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How O&G supermajors can leverage their expertise and capital to lead the renewables industry

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Jonathan Schwartz's picture
Consultant Independent

Energy consultant with over ten years experience across renewables, fuels, and infrastructure investment. Experience across finance, strategy, and operations of power generation development...

  • Member since 2020
  • 3 items added with 1,731 views
  • Oct 28, 2020

With BP's recent offshore wind investment and partnership with Equinor, the O&G industry is starting to seriously invest in renewables generation. And it makes sense – in the U.S., electricity from wind is expected to double by 2030 and quadruple by 2050. Whether or not we’ve reached peak oil now or in 50 years or never, or fracking in North America remains robust or not, public opinion, governmental regulations, and most importantly, economics, are pushing the O&G industry to diversify its assets into renewables.  

But the renewables industry today can't be dominated simply by throwing capital at it – there's a lot of that going around already, and supermajors’ competitors, from utilities to owner/operators to OEMs, have already been investing in renewables, continuing to optimize their portfolio performance.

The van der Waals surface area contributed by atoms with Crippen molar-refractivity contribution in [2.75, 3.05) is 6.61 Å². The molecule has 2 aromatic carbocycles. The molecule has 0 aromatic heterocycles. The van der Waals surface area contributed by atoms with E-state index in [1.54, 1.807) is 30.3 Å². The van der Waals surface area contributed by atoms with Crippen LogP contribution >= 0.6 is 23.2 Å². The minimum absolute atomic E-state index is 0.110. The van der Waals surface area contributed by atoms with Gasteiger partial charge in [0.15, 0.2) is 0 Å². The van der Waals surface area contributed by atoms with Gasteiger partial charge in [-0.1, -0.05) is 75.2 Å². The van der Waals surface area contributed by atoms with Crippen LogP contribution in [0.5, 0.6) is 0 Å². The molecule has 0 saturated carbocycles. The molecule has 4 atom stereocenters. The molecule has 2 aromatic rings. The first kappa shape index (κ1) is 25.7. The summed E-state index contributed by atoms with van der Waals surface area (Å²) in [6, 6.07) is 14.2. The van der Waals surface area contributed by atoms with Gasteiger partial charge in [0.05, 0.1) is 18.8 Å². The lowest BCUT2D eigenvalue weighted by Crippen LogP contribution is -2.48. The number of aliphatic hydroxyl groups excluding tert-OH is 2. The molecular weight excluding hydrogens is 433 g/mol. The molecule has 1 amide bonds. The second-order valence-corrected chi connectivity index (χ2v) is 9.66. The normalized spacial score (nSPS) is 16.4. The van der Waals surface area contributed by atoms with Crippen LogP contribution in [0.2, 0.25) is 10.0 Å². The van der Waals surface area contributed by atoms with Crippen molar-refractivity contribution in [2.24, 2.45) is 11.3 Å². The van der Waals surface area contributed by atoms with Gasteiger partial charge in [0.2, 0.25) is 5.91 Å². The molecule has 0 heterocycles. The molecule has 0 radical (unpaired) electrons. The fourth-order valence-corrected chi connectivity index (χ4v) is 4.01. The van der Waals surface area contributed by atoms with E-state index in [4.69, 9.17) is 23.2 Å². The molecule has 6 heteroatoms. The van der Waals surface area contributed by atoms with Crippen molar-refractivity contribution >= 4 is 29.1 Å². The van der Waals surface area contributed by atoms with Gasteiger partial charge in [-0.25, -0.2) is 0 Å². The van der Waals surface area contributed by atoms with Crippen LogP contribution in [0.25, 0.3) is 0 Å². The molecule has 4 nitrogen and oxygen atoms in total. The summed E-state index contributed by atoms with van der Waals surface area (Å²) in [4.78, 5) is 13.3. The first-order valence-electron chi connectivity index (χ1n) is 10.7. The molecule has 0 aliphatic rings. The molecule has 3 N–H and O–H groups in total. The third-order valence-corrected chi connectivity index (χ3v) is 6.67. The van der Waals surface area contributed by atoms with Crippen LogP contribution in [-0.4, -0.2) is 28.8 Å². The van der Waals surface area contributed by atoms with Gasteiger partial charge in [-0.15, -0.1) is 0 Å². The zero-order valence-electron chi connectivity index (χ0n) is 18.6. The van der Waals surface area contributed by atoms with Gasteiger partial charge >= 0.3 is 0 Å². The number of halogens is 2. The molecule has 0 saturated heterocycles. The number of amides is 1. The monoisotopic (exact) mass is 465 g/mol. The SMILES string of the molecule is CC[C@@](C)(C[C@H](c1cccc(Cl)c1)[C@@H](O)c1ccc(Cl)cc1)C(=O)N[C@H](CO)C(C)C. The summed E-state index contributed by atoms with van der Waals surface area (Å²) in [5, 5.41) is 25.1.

So while it may not be as easy to compete as it once was, supermajors should focus on these five guidelines, investing along the energy value chain to own a piece of the ever-changing electric grid.   

1. Leverage existing supply chains to improve asset run-time and performance  

For renewables, minimizing downtime requires making sure spare parts are on-site when they’re needed. The impact from COVID demonstrated that there’s still a long way to go to ensure supply chains are sophisticated enough to deal with these events. Supermajors should leverage their infrastructure and expertise to ensure components and spare part logistics is optimized. 

2. Utilize drilling and platform development and logistics expertise to help optimize offshore wind development and O&M activities 

While Block Island is the only offshore wind farm in the U.S. in operation today, many projects are in the pipeline and there is enormous potential on both coasts. Future growth will require know-how in offshore logistics and development to streamline construction and operations and bring costs down. Supermajors should utilize their drilling and platform construction/logistics know-how and skilled employee base to develop capabilities in offshore EPC.  

3. Invest in repair and refurbishment  

As existing renewable assets age, OEMs are pushing owner/operators to re-power wind turbines and replace aging solar panels. Yet owner/operators would be better in many situations to continue operating existing assets before jumping to high capital investments. Repair and refurbishment of main components and spares offers an opportunity to reduce operating costs while extending the life of an asset. Supermajors can leverage their operating experience to offer repair and refurbishment solutions to enable owner/operators to optimize the life of an asset.  

4. Get to scale to drive synergies